So, first, who needs three more worldwide satnav systems, when we already have GPS? Why do these others want to spend billions just to keep up with the U.S.? There are two reasons: one political and the other practical. Politically, GPS has become a (not the) dominant technology in almost every part of human life around the world, in government, national security, industry and private life, with more than a billion receivers being used daily for thousands of applications, from simple to critical.
The first U.S. airline to fully equip its fleet and train pilots for GPS-guided required navigation performance (RNP) procedures has already seen “a decent payback” on its investment. “We’re hooked,” said Bill Ayer, chairman of Alaska Airlines parent company Alaska Air Group. “We think this is great technology because it has provided tangible benefits of improving safety and reliability and real financial return.”
The basic precept of international GNSS is that public services will be available to all users without user charges or other fees. Separately, each system can transmit unique highly classified frequencies–such as the military codes used by the U.S.’s GPS, Russia’s Glonass, China’s Compass and the fee-paying civil applications for enhanced accuracy and integrity signals from Europe’s Galileo–but none affects public services.
Thales will provide its high-performance inertial reference system (HPIRS) and GPS to support all-weather operations by the new Embraer KC-390 military transport. The French avionics manufacturer described the new-generation HPIRS as a “technological breakthrough” in inertial and GPS navigation, combining advantages of a civil-certified product with the performance required for a military aircraft. It is the company’s first HPIRS contract for a military transport aircraft.
Northrop Grumman (Stand 2321) announced here at EBACE that Cessna has chosen its navigation systems for the Citation Latitude business jet. One selection is the LCR-100 attitude and heading reference system, which uses both inertial navigation and GPS information.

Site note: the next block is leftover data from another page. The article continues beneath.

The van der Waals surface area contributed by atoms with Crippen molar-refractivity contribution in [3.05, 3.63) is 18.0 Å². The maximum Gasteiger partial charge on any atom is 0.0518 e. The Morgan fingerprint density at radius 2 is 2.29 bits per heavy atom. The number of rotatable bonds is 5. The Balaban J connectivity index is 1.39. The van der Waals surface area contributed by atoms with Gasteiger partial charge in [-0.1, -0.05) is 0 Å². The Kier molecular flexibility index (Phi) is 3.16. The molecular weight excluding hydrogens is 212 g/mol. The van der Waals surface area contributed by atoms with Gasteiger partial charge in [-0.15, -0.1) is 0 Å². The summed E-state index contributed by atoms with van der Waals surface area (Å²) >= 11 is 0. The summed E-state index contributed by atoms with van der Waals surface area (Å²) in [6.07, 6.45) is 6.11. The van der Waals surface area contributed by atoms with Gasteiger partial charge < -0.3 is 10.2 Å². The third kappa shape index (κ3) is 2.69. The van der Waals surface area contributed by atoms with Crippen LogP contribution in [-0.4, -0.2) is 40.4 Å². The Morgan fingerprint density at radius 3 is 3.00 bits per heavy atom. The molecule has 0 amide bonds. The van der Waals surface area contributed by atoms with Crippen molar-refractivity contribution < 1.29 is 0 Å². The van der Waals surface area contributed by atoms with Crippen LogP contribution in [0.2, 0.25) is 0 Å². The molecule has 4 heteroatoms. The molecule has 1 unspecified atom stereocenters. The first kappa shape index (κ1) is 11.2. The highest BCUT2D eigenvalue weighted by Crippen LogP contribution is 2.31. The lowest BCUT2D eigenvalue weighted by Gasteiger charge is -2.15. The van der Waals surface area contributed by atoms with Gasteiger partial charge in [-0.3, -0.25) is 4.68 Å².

Brazil’s aviation authority (ANAC) approved the country’s first Required Navigation Performance (RNP) approaches at Santos Dumont Airport (SBRJ) in Rio de Janeiro on May 7. The validation flight on May 5 was conducted in a Gol Airlines Boeing 737 that also delivered overall RNP operational approval to Gol.
Just when it seemed the LightSquared-GPS contest had run its course, a pair of latecomers–Senators John Kerry (D-Mass.) and Lindsay Graham (R-S.C.)–wrote to FCC chairman Julius Genachowski proposing that the agency should now find a vacant block of radio spectrum in which LightSquared could launch another attempt at its nationwide Internet plan.
Today, most of us would probably rate cellphones, ATMs and the Internet as the three most useful modern gadgets we use regularly. We likely wouldn’t rank GPS up there, and maybe not even in the top 10. Yet without GPS, those three wouldn’t work too well, if at all, and neither would a host of other things that we depend on (reliable electrical power; banking systems; national and worldwide telecommunications, including air traffic control; and car navigation, to name a few). And with NextGen slowly approaching, aviation’s dependence on GPS will grow exponentially.
Jeppesen is offering consolidated and customized flight-planning assistance through its FlightSupport Services, along with new route-planning functionality for its Jeppesen Mobile FliteDeck app for iPad. With the enhancement to Jeppesen FliteSupport Services, company experts act as an extension of the customer’s flight department, providing customized delivery of international flight-planning and operations assistance.
Flight planning and support group Jeppesen (Booth H607) is introducing enhancements for two of its products. Consolidated and customized flight-planning assistance is now available through its FlightSupport Services, along with new route-planning functionality for its Jeppesen Mobile FliteDeck app for iPad.